Liked by 2 people

  8. As Mary observed – this is great. And as with Mary, I don’t mean ‘great’ in a casual sense; it’s exceptional writing; it has a dynamic, an intensity, a palpability. Take this line: “You can hear the Bud Lights cracking open in the gloom.” That’s such a perfect way of bringing the field of vision tightly to within one’s touch, so as you sense the whole thing, the complete experience. Really Michael, this is masterful writing.

    Liked by 3 people

    • Thank you, Hariod! I really appreciate your compliment, and the line you chose. It was one of my favorites, too. It’s been interesting to play a little bit with sentence structure and tone. Though I’m not sure I was playing all that much with my usual tone– at least my inner one! Ha! It was fun to overlay the routine of a ballgame with something a little heightened, as I think sometimes we lose sight of the novelty all around us in our daily life…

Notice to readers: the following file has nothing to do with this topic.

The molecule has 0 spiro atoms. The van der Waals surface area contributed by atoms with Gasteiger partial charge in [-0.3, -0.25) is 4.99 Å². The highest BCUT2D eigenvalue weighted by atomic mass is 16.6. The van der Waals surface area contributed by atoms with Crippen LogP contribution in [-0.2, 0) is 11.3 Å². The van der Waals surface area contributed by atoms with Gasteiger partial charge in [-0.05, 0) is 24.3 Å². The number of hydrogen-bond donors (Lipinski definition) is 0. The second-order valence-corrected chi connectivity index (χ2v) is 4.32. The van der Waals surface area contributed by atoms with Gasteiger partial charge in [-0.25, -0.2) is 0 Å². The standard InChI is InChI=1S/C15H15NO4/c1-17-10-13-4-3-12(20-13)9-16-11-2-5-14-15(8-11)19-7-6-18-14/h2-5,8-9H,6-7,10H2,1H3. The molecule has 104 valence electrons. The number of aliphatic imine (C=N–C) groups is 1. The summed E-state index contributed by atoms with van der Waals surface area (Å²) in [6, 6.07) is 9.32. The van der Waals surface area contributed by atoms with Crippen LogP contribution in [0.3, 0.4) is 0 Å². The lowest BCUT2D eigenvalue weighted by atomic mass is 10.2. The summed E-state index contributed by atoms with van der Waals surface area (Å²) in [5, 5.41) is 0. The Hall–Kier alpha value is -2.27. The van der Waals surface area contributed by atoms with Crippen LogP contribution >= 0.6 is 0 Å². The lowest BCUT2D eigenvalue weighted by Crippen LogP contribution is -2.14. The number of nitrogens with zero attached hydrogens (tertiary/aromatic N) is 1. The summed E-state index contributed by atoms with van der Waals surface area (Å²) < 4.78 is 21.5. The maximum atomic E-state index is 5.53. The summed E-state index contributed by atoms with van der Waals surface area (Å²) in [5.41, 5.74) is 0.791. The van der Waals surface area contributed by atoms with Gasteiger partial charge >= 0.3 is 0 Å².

Peace!
      Michael

      Liked by 2 people

Leave a Reply

Fill in your details below or click an icon to log in:

WordPress.com Logo

You are commenting using your WordPress.com account. Log Out / Change )

Twitter picture

You are commenting using your Twitter account. Log Out / Change )

Facebook photo

You are commenting using your Facebook account. Log Out / Change )

Google+ photo

You are commenting using your Google+ account. Log Out / Change )

Connecting to %s